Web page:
When we came across the sentence that said "there are nine planets in the solar system, including Earth," I had to stop for a second and explain why this was no longer the case.

All of the kids seemed dumbfounded that Pluto was no longer considered a planet. One student even blurted out, "Pluto got blowed up?"

No, it was more like being voted off the island. Maybe I should tell the kids that there was one big episode of Solar System Idol, and Pluto's performance just wasn't up to snuff. Some experts questioned its choice of "I Can't Go for That" by Hall and Oates, and the gold lame outfit really had people wondering. Here's what the judges had to say:

Randy: You rock, dawg! Really! You're a rock, and you're named after a Disney dawg!

Simon: That was really pathetic. You call yourself a planet -- but where's the warmth? I've seen more personality and spirit from an errant comet. Next you'll be claiming planethood for that so-called "moon" of yours.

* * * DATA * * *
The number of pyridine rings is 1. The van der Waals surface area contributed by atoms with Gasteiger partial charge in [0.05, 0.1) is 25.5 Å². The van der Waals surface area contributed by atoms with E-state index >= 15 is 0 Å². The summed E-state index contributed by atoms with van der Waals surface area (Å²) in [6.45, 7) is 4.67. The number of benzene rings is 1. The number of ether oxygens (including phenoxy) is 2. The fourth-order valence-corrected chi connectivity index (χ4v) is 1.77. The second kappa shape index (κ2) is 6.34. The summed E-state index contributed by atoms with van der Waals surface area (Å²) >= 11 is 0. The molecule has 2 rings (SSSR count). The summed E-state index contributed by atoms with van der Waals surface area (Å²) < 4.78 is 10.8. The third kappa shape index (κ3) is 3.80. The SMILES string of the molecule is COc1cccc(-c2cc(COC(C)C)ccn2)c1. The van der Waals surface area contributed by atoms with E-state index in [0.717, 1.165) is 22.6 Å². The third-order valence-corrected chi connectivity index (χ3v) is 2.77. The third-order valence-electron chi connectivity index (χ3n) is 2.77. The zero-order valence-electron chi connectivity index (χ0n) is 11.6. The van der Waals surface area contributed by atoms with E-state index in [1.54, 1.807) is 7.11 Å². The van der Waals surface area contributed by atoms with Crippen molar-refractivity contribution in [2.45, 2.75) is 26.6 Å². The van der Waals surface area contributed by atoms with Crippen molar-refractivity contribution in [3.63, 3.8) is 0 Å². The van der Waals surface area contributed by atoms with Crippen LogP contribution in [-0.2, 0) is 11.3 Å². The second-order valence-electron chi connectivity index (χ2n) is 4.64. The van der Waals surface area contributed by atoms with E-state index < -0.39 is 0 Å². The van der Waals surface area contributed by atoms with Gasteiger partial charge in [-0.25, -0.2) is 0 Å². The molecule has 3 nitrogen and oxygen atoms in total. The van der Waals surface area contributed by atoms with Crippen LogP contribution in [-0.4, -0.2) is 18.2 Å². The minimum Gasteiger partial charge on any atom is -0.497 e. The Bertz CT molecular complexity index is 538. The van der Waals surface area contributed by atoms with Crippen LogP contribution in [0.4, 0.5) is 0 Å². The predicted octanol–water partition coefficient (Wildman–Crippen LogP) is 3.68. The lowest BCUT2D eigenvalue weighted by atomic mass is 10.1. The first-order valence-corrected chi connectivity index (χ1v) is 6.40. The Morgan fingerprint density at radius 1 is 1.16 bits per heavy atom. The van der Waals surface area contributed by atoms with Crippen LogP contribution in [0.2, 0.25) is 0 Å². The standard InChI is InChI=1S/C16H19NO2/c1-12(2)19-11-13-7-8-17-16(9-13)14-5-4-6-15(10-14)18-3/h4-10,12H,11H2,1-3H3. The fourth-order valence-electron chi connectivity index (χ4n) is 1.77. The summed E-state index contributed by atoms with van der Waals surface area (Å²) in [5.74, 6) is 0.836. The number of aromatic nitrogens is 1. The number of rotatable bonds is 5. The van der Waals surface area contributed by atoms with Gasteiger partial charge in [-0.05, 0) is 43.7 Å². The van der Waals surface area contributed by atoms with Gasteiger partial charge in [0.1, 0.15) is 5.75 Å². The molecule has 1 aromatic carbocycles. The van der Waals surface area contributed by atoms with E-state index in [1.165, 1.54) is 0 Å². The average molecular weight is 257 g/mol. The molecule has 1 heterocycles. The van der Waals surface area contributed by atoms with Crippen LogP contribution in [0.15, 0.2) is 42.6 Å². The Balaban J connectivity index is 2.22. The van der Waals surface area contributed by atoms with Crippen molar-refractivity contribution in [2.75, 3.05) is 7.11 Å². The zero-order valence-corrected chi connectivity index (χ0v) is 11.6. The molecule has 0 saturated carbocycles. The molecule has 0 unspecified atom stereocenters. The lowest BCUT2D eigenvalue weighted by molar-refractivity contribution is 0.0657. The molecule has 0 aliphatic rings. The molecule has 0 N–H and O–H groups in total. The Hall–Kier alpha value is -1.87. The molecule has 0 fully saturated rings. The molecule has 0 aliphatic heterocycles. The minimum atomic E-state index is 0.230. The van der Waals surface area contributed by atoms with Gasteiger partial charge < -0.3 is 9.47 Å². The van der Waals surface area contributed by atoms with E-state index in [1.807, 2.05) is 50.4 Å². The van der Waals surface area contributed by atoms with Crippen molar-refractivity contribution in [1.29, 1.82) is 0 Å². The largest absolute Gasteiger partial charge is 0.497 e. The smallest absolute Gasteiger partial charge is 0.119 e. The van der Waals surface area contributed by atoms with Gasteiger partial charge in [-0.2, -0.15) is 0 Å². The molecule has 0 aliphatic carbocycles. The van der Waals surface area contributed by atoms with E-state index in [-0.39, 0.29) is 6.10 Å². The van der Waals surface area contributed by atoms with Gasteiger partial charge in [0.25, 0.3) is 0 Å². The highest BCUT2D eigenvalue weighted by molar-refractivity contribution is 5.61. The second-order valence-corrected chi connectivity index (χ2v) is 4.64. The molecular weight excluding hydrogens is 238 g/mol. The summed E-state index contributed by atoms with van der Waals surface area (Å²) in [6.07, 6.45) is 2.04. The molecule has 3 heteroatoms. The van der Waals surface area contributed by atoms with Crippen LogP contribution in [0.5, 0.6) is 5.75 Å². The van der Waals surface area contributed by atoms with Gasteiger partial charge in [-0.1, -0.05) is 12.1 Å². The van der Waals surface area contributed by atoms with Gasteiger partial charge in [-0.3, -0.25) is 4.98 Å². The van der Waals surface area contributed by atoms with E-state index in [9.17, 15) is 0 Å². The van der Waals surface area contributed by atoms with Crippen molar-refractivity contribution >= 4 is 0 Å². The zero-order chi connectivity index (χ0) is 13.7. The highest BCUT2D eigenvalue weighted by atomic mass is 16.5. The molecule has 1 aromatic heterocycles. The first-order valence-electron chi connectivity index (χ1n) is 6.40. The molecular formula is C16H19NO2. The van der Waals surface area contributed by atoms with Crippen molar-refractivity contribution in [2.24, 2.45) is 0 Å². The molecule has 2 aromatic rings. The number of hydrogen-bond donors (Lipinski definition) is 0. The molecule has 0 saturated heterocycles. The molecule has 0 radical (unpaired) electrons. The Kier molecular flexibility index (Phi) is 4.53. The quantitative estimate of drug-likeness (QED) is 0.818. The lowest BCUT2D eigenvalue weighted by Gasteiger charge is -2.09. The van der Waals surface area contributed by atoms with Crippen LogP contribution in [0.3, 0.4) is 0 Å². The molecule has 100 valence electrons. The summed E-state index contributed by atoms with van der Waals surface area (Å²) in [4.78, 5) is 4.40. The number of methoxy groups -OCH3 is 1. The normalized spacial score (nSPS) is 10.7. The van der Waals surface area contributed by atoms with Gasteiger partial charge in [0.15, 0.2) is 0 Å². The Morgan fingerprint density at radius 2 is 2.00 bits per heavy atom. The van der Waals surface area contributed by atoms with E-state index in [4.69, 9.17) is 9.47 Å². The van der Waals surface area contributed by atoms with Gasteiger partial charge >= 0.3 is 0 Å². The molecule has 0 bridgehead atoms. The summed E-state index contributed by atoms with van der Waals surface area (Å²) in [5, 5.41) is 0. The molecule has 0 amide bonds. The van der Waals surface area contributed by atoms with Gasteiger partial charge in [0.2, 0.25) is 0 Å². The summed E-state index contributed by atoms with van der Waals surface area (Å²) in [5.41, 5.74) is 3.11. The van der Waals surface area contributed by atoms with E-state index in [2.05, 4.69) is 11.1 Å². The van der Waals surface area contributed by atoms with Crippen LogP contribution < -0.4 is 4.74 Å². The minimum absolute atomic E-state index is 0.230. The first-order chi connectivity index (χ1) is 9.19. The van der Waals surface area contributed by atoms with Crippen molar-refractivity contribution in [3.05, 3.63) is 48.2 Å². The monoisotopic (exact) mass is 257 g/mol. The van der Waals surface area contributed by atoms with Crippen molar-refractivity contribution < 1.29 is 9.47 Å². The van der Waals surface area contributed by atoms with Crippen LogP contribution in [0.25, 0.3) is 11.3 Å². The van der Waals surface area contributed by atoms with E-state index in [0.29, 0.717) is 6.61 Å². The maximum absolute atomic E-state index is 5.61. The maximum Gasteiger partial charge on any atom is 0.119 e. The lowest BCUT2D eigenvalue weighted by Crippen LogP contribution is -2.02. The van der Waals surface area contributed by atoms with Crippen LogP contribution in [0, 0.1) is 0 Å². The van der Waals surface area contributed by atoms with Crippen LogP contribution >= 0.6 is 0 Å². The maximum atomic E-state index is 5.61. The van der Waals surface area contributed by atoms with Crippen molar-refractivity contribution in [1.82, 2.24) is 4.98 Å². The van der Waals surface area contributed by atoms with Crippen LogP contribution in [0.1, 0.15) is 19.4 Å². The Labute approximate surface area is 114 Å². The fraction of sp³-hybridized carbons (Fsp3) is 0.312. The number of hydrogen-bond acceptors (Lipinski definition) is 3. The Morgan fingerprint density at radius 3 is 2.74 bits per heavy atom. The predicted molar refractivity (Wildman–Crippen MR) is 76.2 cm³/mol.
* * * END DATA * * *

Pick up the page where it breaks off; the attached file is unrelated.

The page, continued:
Paula: Our mystic fathers joined together to drink from the river of the galaxy. I feel like the ultimate bingo winner in a high-stakes universe with multiple realities. Meet me in my dressing room.

And then, ultimately a big group of scientists banded together to kick Pluto to the curb.

I did tell the kids that one of the reasons for Pluto's exile was that it did not meet size requirements. It was just too small to be a planet. So one of the kids asked me, "So Pluto is so small it would fit in this room?" Um, noooo, not quite THAT small. "But it would fit inside the school, right?"

To them, small means a cat, and big means an elephant. Anything beyond that, and they have a very hard time comprehending. So telling them Pluto is small is kind of like telling them that Pinot Noir from 1857 is overrated -- they're just not going to grasp it.

But maybe that shouldn't be a problem, seeing as how Pluto is not on the approved list any longer...

Monday, April 23, 2007

It was the best of blogs, it was the worst of blogs